That seems fairly extreme, and it’s worth remembering that the individual interleague samples are fairly small. Still, it’s quite clear that the AL’s advantage is a very real one which cuts even the best NL teams down to size. The four 2008 NL playoff teams went a combined 22-38 in interleague play last year, including 4-11 by the eventual World Champion Phillies, and this year’s three division leaders were a combined 24-27. That doesn’t mean the senior circuit can’t win the World Series, but via this way of looking at things the odds aren’t stacked in its favor.

A version of this story originally appeared on ESPN Insider Insider.

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What's the interleague record for games played without the DH?

I'd be interested in this as supporting/contradictory evidence for the claim that the DH skews interleague records in the AL's favor?
In AL parks, the AL has a .573 winning percentage overall, .619 from 2005-2009, and .587 from 2007-2009.

In NL parks, the AL has just a .470 winning percentage overall, but it's .514 from 2005-2009, and .533 from 2007-2009. FWIW, those latter two numbers are much lower than the AL's Pythagenpat in those stretches (.548 and .566, respectively).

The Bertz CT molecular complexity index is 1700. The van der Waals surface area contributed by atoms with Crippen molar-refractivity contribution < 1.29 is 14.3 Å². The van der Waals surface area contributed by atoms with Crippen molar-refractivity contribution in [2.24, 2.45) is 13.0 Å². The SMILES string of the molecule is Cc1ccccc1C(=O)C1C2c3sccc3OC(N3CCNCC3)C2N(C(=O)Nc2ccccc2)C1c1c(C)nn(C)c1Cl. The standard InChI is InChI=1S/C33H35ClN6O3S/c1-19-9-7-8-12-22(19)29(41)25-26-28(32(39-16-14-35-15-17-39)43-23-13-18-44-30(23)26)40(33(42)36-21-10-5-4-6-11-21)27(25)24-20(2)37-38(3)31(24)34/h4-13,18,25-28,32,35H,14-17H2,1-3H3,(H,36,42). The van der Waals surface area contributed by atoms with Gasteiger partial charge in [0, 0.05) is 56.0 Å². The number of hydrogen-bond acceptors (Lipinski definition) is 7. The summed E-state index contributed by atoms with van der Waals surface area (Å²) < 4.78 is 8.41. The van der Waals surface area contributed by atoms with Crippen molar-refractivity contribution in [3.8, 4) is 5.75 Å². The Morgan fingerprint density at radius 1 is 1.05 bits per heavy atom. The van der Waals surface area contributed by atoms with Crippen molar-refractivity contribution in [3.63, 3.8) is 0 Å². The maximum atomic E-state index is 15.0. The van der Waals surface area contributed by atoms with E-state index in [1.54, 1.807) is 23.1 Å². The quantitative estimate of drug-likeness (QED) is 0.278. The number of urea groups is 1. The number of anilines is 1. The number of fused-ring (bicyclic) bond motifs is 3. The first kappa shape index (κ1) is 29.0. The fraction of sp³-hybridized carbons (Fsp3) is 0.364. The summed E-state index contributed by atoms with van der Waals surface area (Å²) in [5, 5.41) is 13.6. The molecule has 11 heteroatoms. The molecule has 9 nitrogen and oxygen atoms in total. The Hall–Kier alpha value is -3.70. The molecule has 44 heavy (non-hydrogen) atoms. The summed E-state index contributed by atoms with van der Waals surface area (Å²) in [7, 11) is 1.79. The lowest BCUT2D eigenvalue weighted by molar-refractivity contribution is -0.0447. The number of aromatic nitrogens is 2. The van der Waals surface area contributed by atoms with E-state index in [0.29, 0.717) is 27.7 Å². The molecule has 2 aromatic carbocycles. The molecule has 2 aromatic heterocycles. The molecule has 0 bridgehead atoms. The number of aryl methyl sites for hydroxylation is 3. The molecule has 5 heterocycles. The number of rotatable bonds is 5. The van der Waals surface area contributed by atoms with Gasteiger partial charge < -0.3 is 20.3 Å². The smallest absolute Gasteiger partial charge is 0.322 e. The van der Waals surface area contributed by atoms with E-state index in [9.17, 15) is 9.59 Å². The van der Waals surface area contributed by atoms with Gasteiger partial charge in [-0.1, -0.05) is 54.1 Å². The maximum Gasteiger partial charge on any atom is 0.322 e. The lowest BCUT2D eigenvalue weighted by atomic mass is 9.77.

Either way, the AL has outperformed expectation given the home field advantage and put a serious dent in the notion that the DH rule is the primary reason for its advantage.
It would be interesting to look at a comparison of league strength in terms of individual player performance. To what extent does nl or al inflate individual stats. but I suppose the data available for such a comparison has too many noisy factors
That's a suggestion better directed Clay Davenport or anyone else who usually deals in handling such large batches of data.
Jay, that was very interesting. Two follow-up questions:

1) Why is the difference so great between leagues?

2) How do revenues / media markets (i.e. DOLLARS) correlate to winning intraleague vs interleague? Are NL teams at a big disadvantage to AL teams? Clearly you have the Cubs, Mets, Dodgers, but after that?
1) is worth a whole article to answer. Offhand, I'm not sure why the advantage is so persistent.

2) An article Nate Silver did a few years ago ranked the market size of the 30 teams ( Taken among the 30 teams as a whole in a quick-and-dirty test, there's a positive correlation between intraleague winning percentage and market size (r = 0.6), but almost none between interleague winning percentage and market size (r=-.05). Similar correlations if we use attendance instead of market size.

Breaking it by leagues, the AL intraleague winning percentage corerlates well with market size and attendance (r ~ .7). The NL intraleague correlations for those are much lower (r ~ .45) because of the success of smaller market teams like St. Louis, Milwaukee and San Diego. Neither league produces correlations above .1 for interleague winning percentage and market size or attendance.